Our graphic designer, Teddy shares some thoughts about living in Brooklyn…
As a new Brooklynite, one of the things I find most charming about living here is getting lost in Brooklyn – not the metaphorical gesture – like getting “lost in love”, but literally getting lost. Having no idea where you are. On the second night of my arrival here a year and a half ago, after a few drinks with friends, I ended up getting separated from them in the middle of Brooklyn. On top of that, my contact lenses had dried up and fallen out and my phone had died, so there I was – second night in an unfamiliar city, completely lost and halfway blind on top of that. For some reason though, I felt a great sense of ease.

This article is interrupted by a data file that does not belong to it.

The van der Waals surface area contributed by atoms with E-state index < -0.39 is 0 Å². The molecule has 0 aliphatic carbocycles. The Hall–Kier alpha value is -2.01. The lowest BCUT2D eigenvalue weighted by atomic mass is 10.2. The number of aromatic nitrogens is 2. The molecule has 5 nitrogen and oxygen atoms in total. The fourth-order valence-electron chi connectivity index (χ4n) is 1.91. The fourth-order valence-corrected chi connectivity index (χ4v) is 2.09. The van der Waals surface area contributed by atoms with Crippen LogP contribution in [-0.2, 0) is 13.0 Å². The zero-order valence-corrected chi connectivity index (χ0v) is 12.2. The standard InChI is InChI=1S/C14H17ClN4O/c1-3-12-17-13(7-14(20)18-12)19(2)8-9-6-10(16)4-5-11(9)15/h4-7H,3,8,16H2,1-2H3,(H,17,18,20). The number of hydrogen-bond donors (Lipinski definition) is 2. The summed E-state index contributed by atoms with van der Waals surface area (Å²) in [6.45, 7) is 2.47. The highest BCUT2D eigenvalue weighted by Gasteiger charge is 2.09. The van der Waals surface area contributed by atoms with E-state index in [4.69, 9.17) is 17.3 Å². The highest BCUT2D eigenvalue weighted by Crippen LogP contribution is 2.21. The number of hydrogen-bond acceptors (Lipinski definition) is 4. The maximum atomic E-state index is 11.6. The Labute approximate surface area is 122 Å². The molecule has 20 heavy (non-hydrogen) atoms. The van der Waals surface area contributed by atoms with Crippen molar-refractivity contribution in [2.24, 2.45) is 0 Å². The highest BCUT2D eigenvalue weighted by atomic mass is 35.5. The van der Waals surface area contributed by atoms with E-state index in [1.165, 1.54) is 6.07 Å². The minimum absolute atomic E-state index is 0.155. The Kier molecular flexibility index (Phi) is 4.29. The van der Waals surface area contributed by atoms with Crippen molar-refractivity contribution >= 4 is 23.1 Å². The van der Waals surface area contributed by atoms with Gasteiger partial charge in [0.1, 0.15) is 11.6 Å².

In the 1940s, The Situationist International, a loose group of Parisian revolutionaries, artists, and poets coined the term dérive to describe an unplanned wander through the streets of Paris. Their goal was not to end up at any particular destination, but to create experiences. They used the feelings of neighborhoods and streets to design their own psychogeography. They even drew up maps of their (sometimes vin-soaked) wanderings. This is what one of their maps looked like:
In Manhattan, it’s exceedingly easy to not get lost. Gridded streets and extreme vertical cues easily guide you directly to your intended destination. In Brooklyn though, it’s far easier to curve down the streets into a quiet alley full of interesting shops, or through multiple ethnic enclaves. I love passing by out of the way artist studios and talking to strangers that I would never normally pass going from A to B. In Manhattan, every inch is staked. In Brooklyn, there is space to get lost. In that sense, Brooklyn is not that different from Texas.
Looking lost in the Ellis Peacoat